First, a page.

Also worth noting that you and your teammate will be firing at the same time, and if you happen to be on the right, the brass and hot gasses from your buddy’s rifle can really shake your aim. We were told that targets might appear more than once, or they might not. Each one was presented four times, but we didn’t know that until it was over.

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We were watching targets for half an hour or so before we were told that it was done and to clear our rifles.

This was both a lot of fun and an intense learning experience. Can’t wait to do it again.

Learning notes

While I had a great time and learned a lot, I did not do nearly as well as I hoped. Recording a few notes to improve here.

First and foremost, you need to have your mind right. You will start missing targets that you are more than capable of hitting if you allow yourself to mentally start fussing over the amount of time left, or something about your gear that isn’t quite right today, etc.

The above is easier if you make sure all of your gear is what you intended it to be. When I arrived I realized that the ammo I had was different from what I had sighted in with, and I had no idea what or how much the difference in zero could be. It likely was not much, but I let it get in my head and didn’t shoot nearly as well as I know I can on the first day. I was able to bring the correct ammo the second day and shot much better, likely more due to being confident in my gear than due to any difference in zero.

Practice more in shifting gears. Running hard, climbing walls and shooting well are not nearly as hard as trying to randomly juggle doing all of them, and shifting from going hard and fast to being slow and steady is a skill that I have not mastered yet.

When you are there for learning and experience, plan what you want to get from a stage and then follow the plan. I really wanted to get to the helicopter at the end of the obstacle course, so I should have taken some penalties to save time to get there.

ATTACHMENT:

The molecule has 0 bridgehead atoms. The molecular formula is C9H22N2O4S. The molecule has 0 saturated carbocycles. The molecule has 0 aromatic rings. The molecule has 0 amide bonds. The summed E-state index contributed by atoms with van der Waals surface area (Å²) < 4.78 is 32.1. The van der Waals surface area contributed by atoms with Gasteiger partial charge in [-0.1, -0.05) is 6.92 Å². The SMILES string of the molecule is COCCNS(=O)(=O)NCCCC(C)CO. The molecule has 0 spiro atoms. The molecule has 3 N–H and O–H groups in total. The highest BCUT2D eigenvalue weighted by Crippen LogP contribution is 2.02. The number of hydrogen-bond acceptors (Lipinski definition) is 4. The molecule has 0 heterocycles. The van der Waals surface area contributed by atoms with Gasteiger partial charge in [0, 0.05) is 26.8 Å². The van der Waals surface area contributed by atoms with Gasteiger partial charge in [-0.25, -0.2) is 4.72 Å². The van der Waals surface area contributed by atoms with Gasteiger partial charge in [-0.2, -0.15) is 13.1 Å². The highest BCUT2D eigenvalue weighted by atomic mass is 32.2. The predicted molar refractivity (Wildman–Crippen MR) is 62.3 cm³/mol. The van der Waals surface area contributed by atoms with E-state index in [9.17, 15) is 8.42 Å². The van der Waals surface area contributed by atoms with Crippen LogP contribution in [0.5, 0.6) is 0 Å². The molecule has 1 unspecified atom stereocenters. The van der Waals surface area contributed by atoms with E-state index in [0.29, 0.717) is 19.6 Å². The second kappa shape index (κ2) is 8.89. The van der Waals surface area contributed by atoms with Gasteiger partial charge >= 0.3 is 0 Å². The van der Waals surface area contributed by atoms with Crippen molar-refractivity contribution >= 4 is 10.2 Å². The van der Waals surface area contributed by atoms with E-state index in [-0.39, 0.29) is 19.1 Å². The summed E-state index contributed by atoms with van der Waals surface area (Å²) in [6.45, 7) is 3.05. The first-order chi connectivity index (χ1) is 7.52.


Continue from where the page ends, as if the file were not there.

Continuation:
I need to stretch more and spend more time in prone. Having a muscle cramp up and start twitching does not aide accuracy.

Take time to hang out and chat with those around you. You will find a lot of good advice and just some all-around awesome people.

Post Script: I found the results after posting this. My team, Team 9, placed 35 out of 42 teams present. With the caliber of competitors that showed up, I am okay with that.

I did not hear stage names when we were there, but I thought I should include official names here.

Sniper Tower= Old Red

Armor and Infantry= Hot Extraction

Obstacle Course=Ball Buster

Run and Gun=Tunnel

Shooting Obstacles= South

Back to Back= 130

Quick and Alert= Movers.

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For The Motherland!: Red Oktober Kalashnikov Championship 2017

 

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I heard about this match through online videos of last year’s competitors, and instantly knew I wanted to try it. Everything is shot with AK variants or other Combloc weapons, many people come in period costume, the shooting stages are more physical than most shooting competitions, and the emphasis is on having fun over being hyper-competitive.